Dr Anna Moffat1
We are increasingly aware of the benefits of play beyond childhood. Play can increase understanding and integration of concepts and the development of skills where the play- or game-based approach is flexible, dynamic and engaging. We aimed to introduce targeted play- and game-based learning to support customers with intellectual disability to work towards personal goals using a dynamic and engaging approach.
We implemented a step-based procedure to encourage support workers to utilise principles of play- and game- based learning with adult customers with an intellectual disability. The procedure ensured that play and game-based activities were age-appropriate and tailored to customer preferences and goals. Time spent engaged in play and game-based activities and independent ability to complete activities were observed at baseline and during implementation of the procedure.
Customers showed an expanded range of activities engaged in following implementation of the procedure, and increased time spent with housemates where customers lived together. Skill development in relation to waiting, turn-taking, fine motor skills and emotion recognition and regulation was documented against steps in the procedure in customers with intellectual disability accessing support services where the procedure was implemented.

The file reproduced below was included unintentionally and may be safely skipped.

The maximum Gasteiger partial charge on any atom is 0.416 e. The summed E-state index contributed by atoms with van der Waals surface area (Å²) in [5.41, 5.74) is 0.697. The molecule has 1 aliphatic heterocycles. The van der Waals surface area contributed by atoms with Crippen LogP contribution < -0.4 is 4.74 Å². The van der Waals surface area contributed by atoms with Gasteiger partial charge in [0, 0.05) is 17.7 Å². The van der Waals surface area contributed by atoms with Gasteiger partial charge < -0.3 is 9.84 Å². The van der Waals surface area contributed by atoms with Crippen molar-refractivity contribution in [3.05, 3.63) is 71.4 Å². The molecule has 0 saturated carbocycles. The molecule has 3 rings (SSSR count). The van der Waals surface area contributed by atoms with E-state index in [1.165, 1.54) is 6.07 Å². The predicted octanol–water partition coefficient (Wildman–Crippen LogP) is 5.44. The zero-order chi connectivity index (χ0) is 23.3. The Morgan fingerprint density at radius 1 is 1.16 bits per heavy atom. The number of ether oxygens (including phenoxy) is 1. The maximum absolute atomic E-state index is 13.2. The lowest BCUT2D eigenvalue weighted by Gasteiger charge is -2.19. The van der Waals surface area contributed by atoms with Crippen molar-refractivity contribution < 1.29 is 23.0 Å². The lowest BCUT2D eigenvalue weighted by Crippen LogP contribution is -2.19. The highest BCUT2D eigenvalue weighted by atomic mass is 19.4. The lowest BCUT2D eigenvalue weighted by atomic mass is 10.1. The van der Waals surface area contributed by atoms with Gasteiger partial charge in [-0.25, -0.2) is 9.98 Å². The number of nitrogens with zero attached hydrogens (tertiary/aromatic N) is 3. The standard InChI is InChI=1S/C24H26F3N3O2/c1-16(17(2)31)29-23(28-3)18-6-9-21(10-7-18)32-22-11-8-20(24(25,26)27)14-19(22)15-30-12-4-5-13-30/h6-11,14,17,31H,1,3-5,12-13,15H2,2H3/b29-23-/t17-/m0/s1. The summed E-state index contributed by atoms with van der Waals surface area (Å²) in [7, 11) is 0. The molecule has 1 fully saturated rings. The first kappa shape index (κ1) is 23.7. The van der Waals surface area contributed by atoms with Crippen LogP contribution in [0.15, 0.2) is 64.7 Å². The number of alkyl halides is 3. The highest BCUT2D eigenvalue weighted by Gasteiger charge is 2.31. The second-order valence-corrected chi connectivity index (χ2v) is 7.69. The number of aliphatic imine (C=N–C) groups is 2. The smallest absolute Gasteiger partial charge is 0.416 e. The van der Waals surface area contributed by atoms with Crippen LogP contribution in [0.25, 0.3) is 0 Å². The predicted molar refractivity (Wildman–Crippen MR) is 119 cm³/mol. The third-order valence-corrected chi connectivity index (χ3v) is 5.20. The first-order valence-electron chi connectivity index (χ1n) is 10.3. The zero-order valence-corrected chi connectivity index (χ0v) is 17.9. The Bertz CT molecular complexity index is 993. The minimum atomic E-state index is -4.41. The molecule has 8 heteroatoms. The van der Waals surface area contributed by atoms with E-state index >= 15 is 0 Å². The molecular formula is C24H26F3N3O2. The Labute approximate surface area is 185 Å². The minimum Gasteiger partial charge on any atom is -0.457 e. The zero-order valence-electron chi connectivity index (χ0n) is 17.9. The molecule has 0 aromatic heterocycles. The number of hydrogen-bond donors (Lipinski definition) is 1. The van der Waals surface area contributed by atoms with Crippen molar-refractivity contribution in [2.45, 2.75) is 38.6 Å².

Play and game-based learning is an appropriate and effective way to engage adult learners. Use with adults with intellectual disability must always consider age-appropriateness to ensure that the customer’s adult age is respected and activities that risk infantilisation are avoided. Play and game-based learning programs must be individually tailored to ensure customer preferences and goals remain the focus.
Anna has a PhD in psychology and a background in managing programs that combine research and service delivery. She is currently Practice Leader, Autism Spectrum Disorder and Mental Health at Cara which is a large disability services organisation in South Australia.